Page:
South Korean millennials are reeling from the Bitcoin bust

For months, Ye-won Oh, a resident of Seoul, oversaw the cryptocurrency markets voraciously, refreshing his phone virtually every minute of every day. In early 2017, he invested $ 40,000 in Ethereum, which has become very popular in South Korea. Like many young Koreans living in Korea's difficult economy, she saw her investment as "the only way out".

The 20-somethings young man has an impressive resume: a high position in a flourishing startup, a university degree from abroad, and work experience in some of Korea's most enviable companies. But she and her husband can not afford a home in a city where the average deposit of an apartment is more than $ 400,000. "People like us, people who just start our careers and university students, it's very difficult for us because there is no way to build a stable life," says Oh.

For young Koreans, cryptocurrency seems a rare opportunity for prosperity. Months after last year's bubble started to implode in February, the Korean won remains the third most traded currency for Bitcoin. The country of 52 million comprises 17 percent of all Ethereum operations, and was the location of two-thirds of the world's largest exchanges this winter, Korea Expose reported in February.

It is estimated that three out of 10 salaried workers in Korea had invested in electronic currencies in December 2017, according to a survey by the Korean recruiting firm Saramin . Eighty percent of those people were between 20 and 30 years old.

But now that the prices of crypto currencies like Bitcoin, Ethereum and Ripple have collapsed, many young Koreans are grappling with the mental and financial consequences of their losses. Korean psychologists have reported an increase in the so-called "Bitcoin blues" patients, divorce counselors say that marriages are separating from failed investments, and even the country's prime minister said virtual currencies are on track to cause " serious distortion or pathological social phenomena "Among the young population of Korea. "As soon as I come to a standstill, I'll leave," says Oh. "It's just not mentally healthy."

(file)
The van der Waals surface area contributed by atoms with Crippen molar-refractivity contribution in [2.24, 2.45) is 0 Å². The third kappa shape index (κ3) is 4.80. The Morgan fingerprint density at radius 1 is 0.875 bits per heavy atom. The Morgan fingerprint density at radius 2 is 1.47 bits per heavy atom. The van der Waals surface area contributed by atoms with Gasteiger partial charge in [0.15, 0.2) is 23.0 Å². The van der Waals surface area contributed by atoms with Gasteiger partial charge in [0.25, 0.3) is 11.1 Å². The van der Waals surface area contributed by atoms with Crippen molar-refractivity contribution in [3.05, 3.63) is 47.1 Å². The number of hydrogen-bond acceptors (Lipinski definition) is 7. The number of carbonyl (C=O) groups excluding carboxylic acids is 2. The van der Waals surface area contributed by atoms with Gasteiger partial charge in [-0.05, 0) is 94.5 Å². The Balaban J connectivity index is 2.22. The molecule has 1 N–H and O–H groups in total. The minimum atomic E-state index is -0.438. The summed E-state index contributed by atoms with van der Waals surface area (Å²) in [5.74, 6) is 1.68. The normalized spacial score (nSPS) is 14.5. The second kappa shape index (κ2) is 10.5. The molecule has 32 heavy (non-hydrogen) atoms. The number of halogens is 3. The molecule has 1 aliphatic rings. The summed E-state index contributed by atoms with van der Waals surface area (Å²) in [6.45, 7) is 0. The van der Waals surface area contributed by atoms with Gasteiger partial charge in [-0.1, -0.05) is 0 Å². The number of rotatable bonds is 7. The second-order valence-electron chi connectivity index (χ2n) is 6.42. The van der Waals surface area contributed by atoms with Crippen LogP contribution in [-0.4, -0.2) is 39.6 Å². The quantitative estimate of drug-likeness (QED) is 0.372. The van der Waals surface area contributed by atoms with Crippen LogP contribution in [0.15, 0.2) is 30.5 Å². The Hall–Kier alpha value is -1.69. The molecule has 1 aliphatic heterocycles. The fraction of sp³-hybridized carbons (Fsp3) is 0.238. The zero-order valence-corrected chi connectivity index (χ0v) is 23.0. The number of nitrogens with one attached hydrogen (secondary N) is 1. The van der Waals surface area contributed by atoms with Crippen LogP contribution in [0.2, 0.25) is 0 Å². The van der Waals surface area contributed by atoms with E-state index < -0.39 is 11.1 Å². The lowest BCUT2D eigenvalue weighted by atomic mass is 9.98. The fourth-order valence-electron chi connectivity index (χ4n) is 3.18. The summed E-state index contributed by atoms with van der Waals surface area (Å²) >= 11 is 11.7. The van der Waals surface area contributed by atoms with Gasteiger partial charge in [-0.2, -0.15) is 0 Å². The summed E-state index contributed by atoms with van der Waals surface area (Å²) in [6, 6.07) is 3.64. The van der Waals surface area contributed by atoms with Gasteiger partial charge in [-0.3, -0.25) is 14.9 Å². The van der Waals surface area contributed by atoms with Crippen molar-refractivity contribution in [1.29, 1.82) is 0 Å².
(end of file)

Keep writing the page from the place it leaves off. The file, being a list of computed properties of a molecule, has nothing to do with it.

From the outside, the Korean economy seems to be flourishing: the country is home to important industry leaders like Samsung, Hyundai and Kia. It is the eleventh largest economy in the world, with semiconductors, LCD screens for automobiles and other high-tech products that dominate its exports. The total unemployment rate is only 4.6 percent.

Even so, young people can not find work. Youth unemployment has hovered around 10 percent in Korea over the past five years. The underemployment rate, defined by those jobs that are involuntarily overqualified or that are part-time, is even higher as of this year: 38 percent, according to the professor of the University of Dongseo, Justin Fendos.

In this highly educated economy, it can be difficult for young Koreans to distinguish themselves from their peers. Almost 70 percent of all Koreans aged 25 to 34 have a post-secondary degree, the highest of all the countries in the Organization for Economic Cooperation and Development (OECD), and a high school diploma is almost universal . Whole neighborhoods in Seoul are full of college graduates studying to pass hiring exams in order to enter the largest companies in Korea or the enviable public sector.

"The design of Korean society is a big reason why cryptocurrency became so popular," says Yohan Yun, a 25-year-old assistant reporter in Seoul who invested around $ 400 in Ethereum. "People here are generally not happy with their current status in society"

Even young employees are pessimistic about their economic prospects: A survey conducted in 2015 showed that half of Korean youth do not believe they will do better than their parents' generation, compared to 29 percent in 2006.

"I can work for the next 30 years, I can pay off the debt of a two-bedroom house that I really do not like and a car, and that's the end of my life," says Fendos, who leads the studies He holds a bachelor's degree from Dongseo University and also directs a program at Fudan University in Shanghai. Even if a young Korean has funds available, investment opportunities are scarce, he adds. Real estate used to be the traditional way to grow fortune in Korea, but prices have become extremely expensive even for upper middle class people. And interest rates for savings accounts are rarely more than a few percentage points a year. "So, you are seeing this and you are wondering, what can I do to escape this?" Says Fendos.